When I saw this recipe for Homemade Olive Garden Breadsticks, I definitely wanted to give them a try. These breadsticks are so good, and pretty easy to make! They would make a GREAT side dish to your meal! Pin It By Chef in Training February 17, 2012 We LOVE bread in my home! Ingredients Print This Recipe1 1/2 cups warm water 1 packet active dry yeast 4 1/4 cups all purpose flour 2 Tbsp. unsalted butter melted2 Tbsp. sugar 1 Tbsp. salt Instructions In a large bowl, dissolve sugar and yeast in warm water and allow to sit for 10 minutes, covered.
Enjoy! Recipe from: Full Bellies. Linking up to these parties and here. Homemade Breadsticks. One thing my mom does for my siblings and I still to this day (yes, I am married and have 2 kids) is make a dinner for our birthdays.
No matter how old we get, it is something we look forward to. We live just an hour away from my parents, so the drive is never too far. My sister had her birthday last month and we all went to my parents place to celebrate. One reason I love to go home is for my mom’s cooking. She was my inspiration behind this blog. 1 Tbsp yeast 1-1/2 cup warm water 3 cup flour 2 Tbsp sugar 1-1/2 tsp. salt 1/2 cup butter, melted garlic salt dried parsley fresh grated Parmesan cheese Activate yeast in the warm water to get it happy and ready to make our bread rise. Let dough rise for 30 minutes.
Preheat oven to 375 F. Combine Melted butter, garlic salt and dried parsley and pour into a cookie sheet. Divide dough into 12 pieces. Roll out each piece into long strips. Bake at 375 F for 18 minutes. Enjoy! Linking up to these parties and here. My Favorite Pizza Dough. (note: I’ve edited this recipe since originally posting it here in 2008.
Enjoy!) 3 1/2 cups all purpose flour (original recipe had 1 3/4 cups white flour and 1 1/2 cups whole wheat flour)1/4 cup olive oil (original recipe had 2 tbsp oil)1 1/3 cup warm water1 packet yeast (1/4th oz)2 tsp sea salt In a mixing bowl, combine the warm water and yeast. Stir in the salt and flour and mix on medium high speed on your KitchenAid for 5 minutes. While the mixer is going, drizzle in the olive oil. When the dough is soft and elastic, take out of the bowl, rub with olive oil and then place back in the bowl, cover with a dish towel and let rise for one hour. After the dough has doubled in size, cut in half to make two large pizza doughs or make mini doughs. **You could also make this dough without an electric mixer…..just knead by hand for about 8 minutes and then follow above steps! Try it for cheesy zucchini pizza, pear gorgonzola flatbread and classic margarita pizza with mushrooms and goat cheese! No Knead Bread: so easy a 4-yr old can make it!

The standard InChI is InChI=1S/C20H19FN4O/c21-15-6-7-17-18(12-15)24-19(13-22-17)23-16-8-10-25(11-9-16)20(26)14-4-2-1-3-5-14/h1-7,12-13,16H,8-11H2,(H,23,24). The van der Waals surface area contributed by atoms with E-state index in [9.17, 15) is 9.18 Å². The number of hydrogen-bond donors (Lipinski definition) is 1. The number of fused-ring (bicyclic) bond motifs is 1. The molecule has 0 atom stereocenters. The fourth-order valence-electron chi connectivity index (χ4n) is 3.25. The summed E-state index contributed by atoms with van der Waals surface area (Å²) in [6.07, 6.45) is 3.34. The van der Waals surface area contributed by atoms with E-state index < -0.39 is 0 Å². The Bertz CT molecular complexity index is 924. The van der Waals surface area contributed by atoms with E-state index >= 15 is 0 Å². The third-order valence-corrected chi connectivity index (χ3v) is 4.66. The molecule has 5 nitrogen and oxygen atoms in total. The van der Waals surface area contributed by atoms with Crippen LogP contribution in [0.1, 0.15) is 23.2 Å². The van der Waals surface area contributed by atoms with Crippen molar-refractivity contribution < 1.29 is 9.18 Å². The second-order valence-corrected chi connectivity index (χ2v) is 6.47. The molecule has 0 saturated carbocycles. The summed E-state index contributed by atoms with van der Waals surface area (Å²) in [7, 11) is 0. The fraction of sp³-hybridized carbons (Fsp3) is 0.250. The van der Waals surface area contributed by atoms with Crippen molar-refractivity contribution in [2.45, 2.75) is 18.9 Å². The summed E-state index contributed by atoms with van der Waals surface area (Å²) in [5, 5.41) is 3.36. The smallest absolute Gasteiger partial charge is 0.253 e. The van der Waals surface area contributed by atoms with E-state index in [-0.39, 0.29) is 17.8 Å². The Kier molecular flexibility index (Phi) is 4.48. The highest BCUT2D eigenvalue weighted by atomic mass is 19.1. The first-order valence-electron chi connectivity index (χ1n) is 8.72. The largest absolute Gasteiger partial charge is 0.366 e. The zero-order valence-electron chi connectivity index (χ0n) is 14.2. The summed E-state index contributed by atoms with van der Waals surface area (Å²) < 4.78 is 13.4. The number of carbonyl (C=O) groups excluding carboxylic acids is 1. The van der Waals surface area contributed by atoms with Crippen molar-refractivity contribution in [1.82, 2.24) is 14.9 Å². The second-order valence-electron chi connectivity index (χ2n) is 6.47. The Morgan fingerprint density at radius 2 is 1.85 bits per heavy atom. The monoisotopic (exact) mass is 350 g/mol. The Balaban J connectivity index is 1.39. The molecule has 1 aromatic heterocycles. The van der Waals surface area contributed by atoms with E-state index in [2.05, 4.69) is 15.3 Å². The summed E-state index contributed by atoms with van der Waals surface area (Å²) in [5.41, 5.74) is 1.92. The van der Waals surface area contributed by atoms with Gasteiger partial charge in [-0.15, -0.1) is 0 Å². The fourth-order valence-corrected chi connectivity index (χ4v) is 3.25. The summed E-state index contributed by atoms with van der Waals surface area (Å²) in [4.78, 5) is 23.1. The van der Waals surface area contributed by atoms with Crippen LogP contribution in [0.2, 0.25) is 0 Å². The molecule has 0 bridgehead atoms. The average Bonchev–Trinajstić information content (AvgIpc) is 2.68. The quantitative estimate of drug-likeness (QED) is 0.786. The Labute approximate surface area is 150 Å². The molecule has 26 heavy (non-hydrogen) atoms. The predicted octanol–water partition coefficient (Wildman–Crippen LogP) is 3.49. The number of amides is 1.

Monday, September 10, 2007 No Knead Bread: so easy a 4-yr old can make it!
It’s been almost a year since NY Times unveiled the secret to the revolutionary No-Knead Bread. And while fads come and go, this certainly is a recipe that has transcended the fickleness of foodies. It’s time to revisit the bread…. as many of us have been brainwashed by this summer’s ice cream! We’ve made close to 60 loaves since last November and I’ve got to tell you, it is still one of our family’s favorite things to eat. I firmly believe that every person should bake a loaf of bread at least once in their lifetime. No Knead Bread recipe so insanely brilliant – no sticky fingers, no doughy mess, no intricate measuring, no complicated kneading. So, without further blabbering, I’ve pimped out my son to demonstrate that baking No Knead Bread is so simple a 4-year old can do it.